During the time Chaim and I lived in Israel, I was so lucky to spend tons of time with Bubby and Zeidy. We went to them for Shabbos all the time, and we went to them for supper during the week. We always marveled at Zeidy’s respect for his shul, and especially his rabbi, Rabbi Berel Wein. But that was something that he had all the years. Tremendous respect for his Rabbi. Whether it was a big name like Rabbi Wein, or a small town Rabbi on Long Island, Zeidy spoke of them in high esteem, and that has made an impact on family and children who see it.
Whenever Bubby and Zeidy were in Brooklyn, I loved coming over to the house in the morning. As expected Zeidy would always be by the table with breakfast and a coffee doing the crossword. The past few times they were here I started doing them with him, but I hardly got anywhere! Zeidy had tremendous amounts of knowledge and he could fill out those hard answers in a flash. Just 3 months ago by Nechama’s wedding, after Shabbos we all started a game a trivial pursuit. When it got up to Zeidy’s turn he won the whole game in one shot. No matter what the question was about – science, history, sports, entertainment – he knew the answer. We were all on square one and he was finished the game. But aside from his secular knowledge, Zeidy was also extremely knowledgeable in Torah. The past few years whenever he was feeling good he’d write a 2-3 page dvar Torah on the parsha. I was his honorary editor. I was always astounded at the way he wove the pieces together – always with an interesting spin and an integral life lesson. He wanted to put out a book of them – or a blog, and I hope to work on that in the coming months. I was honored that he took my opinion into account, and he always wanted a critique, but his writing was beautiful and precise, and the work was always profound.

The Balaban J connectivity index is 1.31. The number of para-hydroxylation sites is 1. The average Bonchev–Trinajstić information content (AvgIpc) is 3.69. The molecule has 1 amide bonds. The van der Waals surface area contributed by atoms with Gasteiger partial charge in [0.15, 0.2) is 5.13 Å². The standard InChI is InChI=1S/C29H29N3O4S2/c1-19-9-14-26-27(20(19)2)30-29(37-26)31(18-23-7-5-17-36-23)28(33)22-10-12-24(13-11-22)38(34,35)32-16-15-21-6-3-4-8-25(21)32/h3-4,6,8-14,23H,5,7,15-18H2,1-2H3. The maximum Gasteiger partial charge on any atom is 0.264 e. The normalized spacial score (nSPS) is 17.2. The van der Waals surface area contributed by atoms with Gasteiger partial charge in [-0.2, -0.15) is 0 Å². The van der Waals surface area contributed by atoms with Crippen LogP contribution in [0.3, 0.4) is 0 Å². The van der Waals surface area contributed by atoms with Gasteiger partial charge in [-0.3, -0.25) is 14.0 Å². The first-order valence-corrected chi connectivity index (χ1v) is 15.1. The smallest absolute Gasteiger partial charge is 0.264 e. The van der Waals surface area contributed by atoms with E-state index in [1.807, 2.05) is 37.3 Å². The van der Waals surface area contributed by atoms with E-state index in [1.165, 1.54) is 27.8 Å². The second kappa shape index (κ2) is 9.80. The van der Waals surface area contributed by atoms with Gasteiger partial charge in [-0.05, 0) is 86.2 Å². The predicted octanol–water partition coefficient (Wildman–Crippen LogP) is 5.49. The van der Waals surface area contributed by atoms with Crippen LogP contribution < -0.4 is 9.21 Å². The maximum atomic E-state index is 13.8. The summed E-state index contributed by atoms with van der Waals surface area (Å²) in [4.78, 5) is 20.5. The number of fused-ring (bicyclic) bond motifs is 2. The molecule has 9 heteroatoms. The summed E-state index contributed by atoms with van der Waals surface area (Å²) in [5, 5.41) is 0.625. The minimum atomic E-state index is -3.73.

I keep thinking that it’s so fitting that on the last Simchas Torah of his life, he got the honor of Chosson Beraishis. He really deserved it. Zeidy was the most giving person. He always wanted to help even beyond the limit of his capability. On so many occasions he’d give us gifts, for birthdays, babies and even just for the house. He was generous with helping us out with many things.
Another beautiful thing about Zeidy was his love for singing and music. His kiddush and havdala were strong and melodious, and he loved singing zemiros with us. I feel lucky to have gotten so any brachos from him on Friday night over the years. He would never forget. Years ago, there was a fun Dror Yikra tune that we sang in school and I was singing it. “That’s a nice melody, teach it to me,” Zeidy said, and from then on whenever we were together for Shabbos he would sing it with us harmony and all. We also sang Adon Olam together and so many other songs.